|Bardelys the Magnificent|
Theatrical release poster
|Directed by||King Vidor|
|Written by||Dorothy Farnum|
Bardelys the Magnificent|
by Rafael Sabatini
|Music by||William Axt|
|Cinematography||William H. Daniels|
Bardelys the Magnificent is a 1926 American romantic silent film directed by King Vidor and starring John Gilbert and Eleanor Boardman. The film is based on a novel by Rafael Sabatini. It was the second film of the 19-year-old John Wayne, who had a minor role.
The film is set in the reign of King Louis XIII. When Comte Châtellerault fails to win the hand in marriage of Roxalanne de Lavedan, despite hinting at leniency for her rebellious family if she accepts, he responds to the notorious womanizer Marquis de Bardelys' mockery by wagering his estate against that of Bardelys that Bardelys cannot succeed in marrying Roxalanne either within three months. While Bardelys does not desire marriage, he feels he has to accept the challenge. However the king, on hearing of the wager, forbids Bardelys from seeking a marriage alliance with a rebel family.
Bardelys ignores the king's orders as he feels that his honour is at stake. On the way to the Lavedan estate, he stumbles upon a fatally wounded man, Lesperon, who asks him to say farewell to his beloved but dies before telling him her name. Bardelys takes his papers and, when challenged by a party of the king's soldiers, assumes Lesperon's identity to conceal his own, only to find that Lesperon is a wanted traitor. Bardelys escapes after fighting them off, and wounded, seeks refuge in the Lavedan residence. Roxalanne tends to him and hides him. Meanwhile, Roxalanne and her family discover with anger that she is the subject of a public wager by Bardelys, who prudently retains his assumed identity and grows closer to Roxalanne.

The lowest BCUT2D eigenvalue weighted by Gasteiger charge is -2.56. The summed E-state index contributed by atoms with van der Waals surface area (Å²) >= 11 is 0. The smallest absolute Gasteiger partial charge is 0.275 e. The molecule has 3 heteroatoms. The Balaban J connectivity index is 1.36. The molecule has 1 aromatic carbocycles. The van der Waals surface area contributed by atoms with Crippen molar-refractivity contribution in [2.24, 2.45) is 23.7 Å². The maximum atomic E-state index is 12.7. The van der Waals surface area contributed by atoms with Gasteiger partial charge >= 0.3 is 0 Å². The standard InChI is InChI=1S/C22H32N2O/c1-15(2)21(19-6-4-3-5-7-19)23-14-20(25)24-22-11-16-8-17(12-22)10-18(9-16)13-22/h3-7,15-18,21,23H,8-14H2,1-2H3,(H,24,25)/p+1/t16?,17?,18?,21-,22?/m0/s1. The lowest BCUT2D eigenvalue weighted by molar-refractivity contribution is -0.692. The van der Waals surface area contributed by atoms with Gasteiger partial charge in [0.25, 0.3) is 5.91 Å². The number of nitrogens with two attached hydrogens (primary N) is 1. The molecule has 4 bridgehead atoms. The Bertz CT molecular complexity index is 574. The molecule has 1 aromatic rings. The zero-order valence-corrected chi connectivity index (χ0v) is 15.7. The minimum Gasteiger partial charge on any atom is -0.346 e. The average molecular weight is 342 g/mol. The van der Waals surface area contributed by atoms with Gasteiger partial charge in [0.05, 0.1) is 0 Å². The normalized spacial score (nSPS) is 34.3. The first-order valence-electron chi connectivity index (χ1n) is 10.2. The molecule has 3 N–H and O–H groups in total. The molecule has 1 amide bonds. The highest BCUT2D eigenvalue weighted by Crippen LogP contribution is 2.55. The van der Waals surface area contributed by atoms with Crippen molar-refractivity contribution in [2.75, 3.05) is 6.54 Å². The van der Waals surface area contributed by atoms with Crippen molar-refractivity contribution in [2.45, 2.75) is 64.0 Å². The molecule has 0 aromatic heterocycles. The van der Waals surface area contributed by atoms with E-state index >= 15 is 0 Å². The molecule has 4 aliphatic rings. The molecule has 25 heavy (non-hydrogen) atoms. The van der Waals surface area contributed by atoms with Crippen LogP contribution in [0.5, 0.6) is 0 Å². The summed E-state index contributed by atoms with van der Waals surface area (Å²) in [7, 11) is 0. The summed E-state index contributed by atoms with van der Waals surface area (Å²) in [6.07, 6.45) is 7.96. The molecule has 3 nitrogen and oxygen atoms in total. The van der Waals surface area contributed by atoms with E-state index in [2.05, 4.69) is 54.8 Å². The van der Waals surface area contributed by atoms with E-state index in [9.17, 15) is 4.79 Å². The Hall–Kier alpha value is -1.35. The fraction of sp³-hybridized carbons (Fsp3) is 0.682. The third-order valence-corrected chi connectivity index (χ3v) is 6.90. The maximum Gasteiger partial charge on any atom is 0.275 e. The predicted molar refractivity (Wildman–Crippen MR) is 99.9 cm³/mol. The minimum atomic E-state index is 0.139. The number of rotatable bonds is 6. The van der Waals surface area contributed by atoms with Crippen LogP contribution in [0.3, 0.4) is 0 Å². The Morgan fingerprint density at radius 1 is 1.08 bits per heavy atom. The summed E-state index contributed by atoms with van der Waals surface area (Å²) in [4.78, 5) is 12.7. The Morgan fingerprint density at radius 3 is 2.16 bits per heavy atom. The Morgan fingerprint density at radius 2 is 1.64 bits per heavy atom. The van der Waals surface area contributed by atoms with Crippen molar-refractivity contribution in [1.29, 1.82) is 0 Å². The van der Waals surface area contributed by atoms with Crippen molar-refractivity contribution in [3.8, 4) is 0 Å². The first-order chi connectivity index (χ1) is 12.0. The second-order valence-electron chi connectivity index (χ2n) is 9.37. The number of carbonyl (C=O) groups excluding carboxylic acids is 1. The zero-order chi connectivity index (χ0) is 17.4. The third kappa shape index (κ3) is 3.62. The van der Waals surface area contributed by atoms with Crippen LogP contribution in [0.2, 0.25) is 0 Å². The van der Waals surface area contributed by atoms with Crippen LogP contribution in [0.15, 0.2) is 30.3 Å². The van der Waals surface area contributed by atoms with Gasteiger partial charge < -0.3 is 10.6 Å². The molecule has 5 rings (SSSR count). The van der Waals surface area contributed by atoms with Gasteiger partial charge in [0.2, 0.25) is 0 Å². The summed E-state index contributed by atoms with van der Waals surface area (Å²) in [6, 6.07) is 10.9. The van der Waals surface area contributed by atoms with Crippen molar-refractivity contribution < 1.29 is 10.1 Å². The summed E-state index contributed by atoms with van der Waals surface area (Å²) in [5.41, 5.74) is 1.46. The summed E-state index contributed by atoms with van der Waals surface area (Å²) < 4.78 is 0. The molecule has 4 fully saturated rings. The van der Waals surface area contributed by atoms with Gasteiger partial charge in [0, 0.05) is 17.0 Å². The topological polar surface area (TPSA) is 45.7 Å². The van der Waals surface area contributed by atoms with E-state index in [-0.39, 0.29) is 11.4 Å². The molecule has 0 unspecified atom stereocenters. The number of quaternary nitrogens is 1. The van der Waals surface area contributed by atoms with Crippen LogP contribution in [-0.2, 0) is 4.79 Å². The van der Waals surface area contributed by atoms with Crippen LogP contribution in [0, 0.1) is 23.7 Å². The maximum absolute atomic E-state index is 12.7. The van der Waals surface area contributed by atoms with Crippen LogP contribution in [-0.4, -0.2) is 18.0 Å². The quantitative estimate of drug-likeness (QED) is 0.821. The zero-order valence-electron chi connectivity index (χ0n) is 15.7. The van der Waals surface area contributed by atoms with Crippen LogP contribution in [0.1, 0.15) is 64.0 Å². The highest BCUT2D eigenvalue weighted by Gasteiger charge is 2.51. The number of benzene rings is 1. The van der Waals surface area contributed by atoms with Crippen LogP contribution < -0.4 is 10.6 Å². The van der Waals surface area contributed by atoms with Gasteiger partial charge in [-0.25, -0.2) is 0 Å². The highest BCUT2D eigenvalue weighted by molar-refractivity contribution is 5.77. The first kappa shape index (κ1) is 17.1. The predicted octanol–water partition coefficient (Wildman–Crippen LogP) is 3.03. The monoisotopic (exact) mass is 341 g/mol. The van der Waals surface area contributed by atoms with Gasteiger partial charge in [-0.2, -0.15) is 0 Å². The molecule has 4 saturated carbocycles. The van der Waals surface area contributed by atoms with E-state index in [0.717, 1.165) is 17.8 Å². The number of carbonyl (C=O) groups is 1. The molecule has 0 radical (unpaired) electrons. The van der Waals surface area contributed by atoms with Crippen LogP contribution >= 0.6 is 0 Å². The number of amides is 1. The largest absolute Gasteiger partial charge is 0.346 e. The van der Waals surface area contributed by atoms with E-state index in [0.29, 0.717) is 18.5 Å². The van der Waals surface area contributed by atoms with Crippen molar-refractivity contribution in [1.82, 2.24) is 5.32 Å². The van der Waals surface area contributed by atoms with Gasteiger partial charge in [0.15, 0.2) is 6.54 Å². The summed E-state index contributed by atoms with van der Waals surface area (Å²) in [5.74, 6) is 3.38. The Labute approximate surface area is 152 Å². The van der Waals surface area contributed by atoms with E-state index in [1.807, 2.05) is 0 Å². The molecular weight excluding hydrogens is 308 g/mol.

They declare their love for one another but she discovers that Lesperon was engaged and, furious at what she thinks are his false protestations of love, denounces Bardelys to soldiers. Bardelys, under the identity of Lesperon, is tried for treason. Châtellerault, who is the head judge, maliciously refuses to confirm his true identity and condemns him to death.
Roxalanne, still in love with Bardelys and guilty at causing his imminent death, marries Châtellerault on his promise to remit the sentence, but he breaks his word. Bardelys, on the gallows, delays his execution until the king arrives and saves him. Bardelys goes to Châtellerault and forfeits the wager and his estate so he can propose to Roxalanne with a clear conscience. The two men fight and Bardelys repeatedly wins, when soldiers enter to arrest Châtellerault upon which he kills himself rather than suffer the indignity of a trial. The king enters to laud Bardelys' skill with women to Roxalanne's annoyance but she is mollified when the king says that this is the first time Bardelys has sought to marry.
The film was considered a lost film for many years, with only the trailer and a brief excerpt in Vidor's Show People (1928) surviving. According to Robert Osborne on Turner Classic Movies, MGM signed a contract with Sabatini in 1926, giving MGM the rights to his novel for 10 years. In 1936, MGM chose not to renew the rights, and destroyed the negative and all known prints per the terms of the contract.
In 2006, a nearly complete print of the film was found in France, missing only reel three. It was restored, using production stills and footage from the film trailer to stand in for the missing section, and made available in 2008 for U. S. theatrical and DVD release.